By Jess Lomax
Since the release of all social restrictions this Summer, nights out have returned in full force. The minute the clock hit midnight on the 19th July 2021, Instagram and Twitter feeds were flooded with pictures and videos of club goers enjoying their first true taste of freedom in over 15 months. But, what was supposed to be a joyous occasion was soon marred by the reminder that for many, nightclubs are not places of freedom – instead, they are places of fear.
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Spikings have always been an issue. This is not a defence of the act itself, but a fact that has historically been pushed underground by nightclubs, police, and successive governments. However, the uptick in spikings since the 19th of July is unlike anything seen before. In the last two months alone, there have been 200 confirmed reports of spiking across the UK. Behind each of these cases is a person, who, unsuspectingly, went on a night out to enjoy themselves, to spend time with friends, and to have fun. And behind each of these cases is a person whose night was cut short by the actions of someone asserting non-consensual dominance and control over their body.
As women, we are told to always look after ourselves and our friends on nights out – to never leave our drink unattended, to cover it when moving through a crowd, to always enter and leave the club as a group, to always share our location, and to never talk to strangers alone. Girls shouldn’t have to take these actions, but they do. For themselves, for their friends, and even for strangers. What is so scary about the most recent spiking incidents, though, is that not even the most self-aware club goer can protect themselves, because instead of spiking drinks, offenders are now spiking girls via injection.
All the personal responsibility in the world is not enough to prevent a stranger from coming up behind you in a dark club, injecting you with a cocktail of drugs, and disappearing back into the night. How are girls supposed to protect themselves from spikings when all their bodily autonomy has been taken away?
This is where the Girls Night In Campaign comes in. A series of planned boycotts, across October and November, concentrated in university towns. The boycotts, which gained traction over Instagram and Twitter, exist as a reminder that life does not have to be this way. Women can reclaim their bodily autonomy by refusing to give money to the nightclub industry, which for too long has not done enough to protect them and their interests. If the only way women can protect themselves is by staying in, then that is what they will do, until spikings are taken seriously.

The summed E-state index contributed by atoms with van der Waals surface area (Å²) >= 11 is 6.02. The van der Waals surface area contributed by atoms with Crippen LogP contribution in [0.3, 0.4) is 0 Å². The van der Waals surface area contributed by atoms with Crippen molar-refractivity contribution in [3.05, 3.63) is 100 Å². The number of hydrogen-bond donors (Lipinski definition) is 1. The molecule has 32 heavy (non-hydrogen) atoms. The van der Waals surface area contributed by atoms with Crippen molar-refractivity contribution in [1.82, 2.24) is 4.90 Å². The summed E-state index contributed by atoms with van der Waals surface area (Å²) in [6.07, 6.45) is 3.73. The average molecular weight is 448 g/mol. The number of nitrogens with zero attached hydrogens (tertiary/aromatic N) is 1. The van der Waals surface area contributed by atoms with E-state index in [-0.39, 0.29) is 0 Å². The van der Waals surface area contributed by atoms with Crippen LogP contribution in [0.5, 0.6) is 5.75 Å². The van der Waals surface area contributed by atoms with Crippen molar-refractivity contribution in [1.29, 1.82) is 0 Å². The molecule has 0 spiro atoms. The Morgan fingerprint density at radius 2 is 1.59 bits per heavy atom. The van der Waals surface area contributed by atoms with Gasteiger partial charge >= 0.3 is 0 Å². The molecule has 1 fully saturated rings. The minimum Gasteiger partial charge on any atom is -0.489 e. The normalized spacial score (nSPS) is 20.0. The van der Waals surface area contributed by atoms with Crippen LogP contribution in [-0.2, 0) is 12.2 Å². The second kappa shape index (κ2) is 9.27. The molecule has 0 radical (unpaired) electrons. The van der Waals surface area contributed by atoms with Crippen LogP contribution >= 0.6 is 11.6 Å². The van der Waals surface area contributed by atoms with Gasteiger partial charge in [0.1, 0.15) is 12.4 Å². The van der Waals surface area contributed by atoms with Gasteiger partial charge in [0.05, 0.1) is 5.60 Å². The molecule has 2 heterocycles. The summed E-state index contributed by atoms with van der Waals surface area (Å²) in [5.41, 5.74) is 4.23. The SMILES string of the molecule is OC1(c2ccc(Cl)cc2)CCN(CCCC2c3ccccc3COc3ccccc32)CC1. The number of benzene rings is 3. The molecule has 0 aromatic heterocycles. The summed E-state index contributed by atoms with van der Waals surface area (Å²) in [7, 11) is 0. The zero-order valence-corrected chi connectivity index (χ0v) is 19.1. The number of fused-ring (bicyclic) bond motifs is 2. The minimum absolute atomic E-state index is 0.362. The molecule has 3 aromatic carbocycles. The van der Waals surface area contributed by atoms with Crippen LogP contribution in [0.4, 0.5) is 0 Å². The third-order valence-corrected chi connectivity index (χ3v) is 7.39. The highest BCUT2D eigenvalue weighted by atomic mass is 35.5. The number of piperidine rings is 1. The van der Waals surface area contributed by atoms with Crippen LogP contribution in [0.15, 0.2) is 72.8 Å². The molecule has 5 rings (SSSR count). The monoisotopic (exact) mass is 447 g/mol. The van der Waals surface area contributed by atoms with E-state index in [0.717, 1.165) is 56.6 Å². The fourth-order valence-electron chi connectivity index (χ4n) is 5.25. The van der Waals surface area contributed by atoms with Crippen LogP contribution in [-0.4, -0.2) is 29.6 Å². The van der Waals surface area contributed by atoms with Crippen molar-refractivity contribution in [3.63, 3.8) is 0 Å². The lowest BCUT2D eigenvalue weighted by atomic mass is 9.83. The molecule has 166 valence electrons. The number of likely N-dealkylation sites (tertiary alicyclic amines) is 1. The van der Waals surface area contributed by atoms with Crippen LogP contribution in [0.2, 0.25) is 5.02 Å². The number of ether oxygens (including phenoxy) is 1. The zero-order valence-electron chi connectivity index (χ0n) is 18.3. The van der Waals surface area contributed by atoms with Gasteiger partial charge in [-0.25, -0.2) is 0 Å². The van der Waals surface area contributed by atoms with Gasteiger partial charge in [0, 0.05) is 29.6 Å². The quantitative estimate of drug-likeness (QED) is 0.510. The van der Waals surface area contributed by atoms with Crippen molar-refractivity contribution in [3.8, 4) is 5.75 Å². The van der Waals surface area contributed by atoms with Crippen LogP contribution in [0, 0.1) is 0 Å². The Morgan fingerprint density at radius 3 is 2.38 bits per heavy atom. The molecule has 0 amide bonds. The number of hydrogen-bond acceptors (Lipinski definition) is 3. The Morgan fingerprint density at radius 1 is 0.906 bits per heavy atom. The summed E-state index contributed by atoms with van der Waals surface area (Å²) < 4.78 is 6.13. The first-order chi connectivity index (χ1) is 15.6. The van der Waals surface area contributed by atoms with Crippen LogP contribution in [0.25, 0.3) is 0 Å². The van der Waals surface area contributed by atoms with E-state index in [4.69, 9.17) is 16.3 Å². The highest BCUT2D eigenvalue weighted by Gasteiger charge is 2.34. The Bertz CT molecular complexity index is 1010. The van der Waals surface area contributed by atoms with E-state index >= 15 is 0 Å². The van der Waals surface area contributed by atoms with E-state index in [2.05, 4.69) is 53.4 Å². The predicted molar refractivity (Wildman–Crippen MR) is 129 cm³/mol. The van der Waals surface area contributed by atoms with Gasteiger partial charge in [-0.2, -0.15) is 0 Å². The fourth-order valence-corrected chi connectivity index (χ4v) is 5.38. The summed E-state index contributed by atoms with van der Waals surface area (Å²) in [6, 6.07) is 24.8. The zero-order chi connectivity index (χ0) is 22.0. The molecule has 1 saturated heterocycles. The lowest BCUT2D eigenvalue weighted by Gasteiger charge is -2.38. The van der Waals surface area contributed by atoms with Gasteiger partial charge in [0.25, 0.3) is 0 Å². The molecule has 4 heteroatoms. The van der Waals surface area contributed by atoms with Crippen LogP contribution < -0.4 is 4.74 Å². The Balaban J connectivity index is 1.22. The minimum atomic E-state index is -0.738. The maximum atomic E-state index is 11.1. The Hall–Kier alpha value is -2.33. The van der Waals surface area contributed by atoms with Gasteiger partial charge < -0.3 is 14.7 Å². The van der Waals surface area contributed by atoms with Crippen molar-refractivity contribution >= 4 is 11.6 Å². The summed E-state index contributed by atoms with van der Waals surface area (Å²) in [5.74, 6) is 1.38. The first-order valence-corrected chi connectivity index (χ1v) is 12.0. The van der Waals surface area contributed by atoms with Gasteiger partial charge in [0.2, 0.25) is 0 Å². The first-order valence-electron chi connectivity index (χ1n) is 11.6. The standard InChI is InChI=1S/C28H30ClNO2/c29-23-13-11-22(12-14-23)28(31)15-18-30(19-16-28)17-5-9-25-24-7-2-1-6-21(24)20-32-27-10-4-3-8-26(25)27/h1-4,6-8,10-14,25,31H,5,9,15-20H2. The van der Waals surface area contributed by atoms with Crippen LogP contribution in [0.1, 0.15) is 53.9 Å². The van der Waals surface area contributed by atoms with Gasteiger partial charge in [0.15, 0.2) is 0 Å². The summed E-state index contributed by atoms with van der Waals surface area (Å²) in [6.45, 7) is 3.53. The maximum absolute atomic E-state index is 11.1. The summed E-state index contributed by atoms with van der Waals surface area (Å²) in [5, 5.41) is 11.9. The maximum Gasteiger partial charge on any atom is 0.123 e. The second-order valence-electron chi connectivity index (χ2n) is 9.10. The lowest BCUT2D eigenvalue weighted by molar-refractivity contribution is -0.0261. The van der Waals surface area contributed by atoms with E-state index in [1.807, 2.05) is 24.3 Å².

The government’s reaction to the spiking epidemic is, unsurprisingly, one of brute force and greater police powers. Priti Patel has advocated giving police greater powers to crack down on offenders, and bars and pubs across the UK have introduced stauncher security measures as a means of dealing with potential spiking cases. While these policies may, at first glance, seem a sensible initial response to the increase in spikings, it is important to consider what greater police powers in nightclubs mean for all people, and not just those planning to commit an offence. It is no secret that police have a history of targeting some groups – specifically, Black and Asian individuals, to a far greater extent than their white counterparts.
In addition to this, there is little evidence that police provide effective responses to spikings – one investigation found that one UK police force made just 27 spiking-related arrests, despite receiving intel on over 500 separate incidents. If greater police and security powers are implemented as the only response to nightclub spikings, the government is only replacing gendered violence with racial violence.
So, what then is the answer? The Girls Night In movement is a reminder that for many women, refraining from leaving their house is truly the only way to remain safe on Friday and Saturday nights. Yes, nightclubs must do more to combat the violent spiking epidemic, but ultimately the issue can only be solved through significant social upheaval. We must collectively work to dismantle the system in which men believe they have a right to control, manipulate, and poison the bodies of women and marginalised peoples. Until women and non-binary people are safe, especially those from marginalised backgrounds, none of us are safe.
For more information, and to find a boycott near you, visit here.
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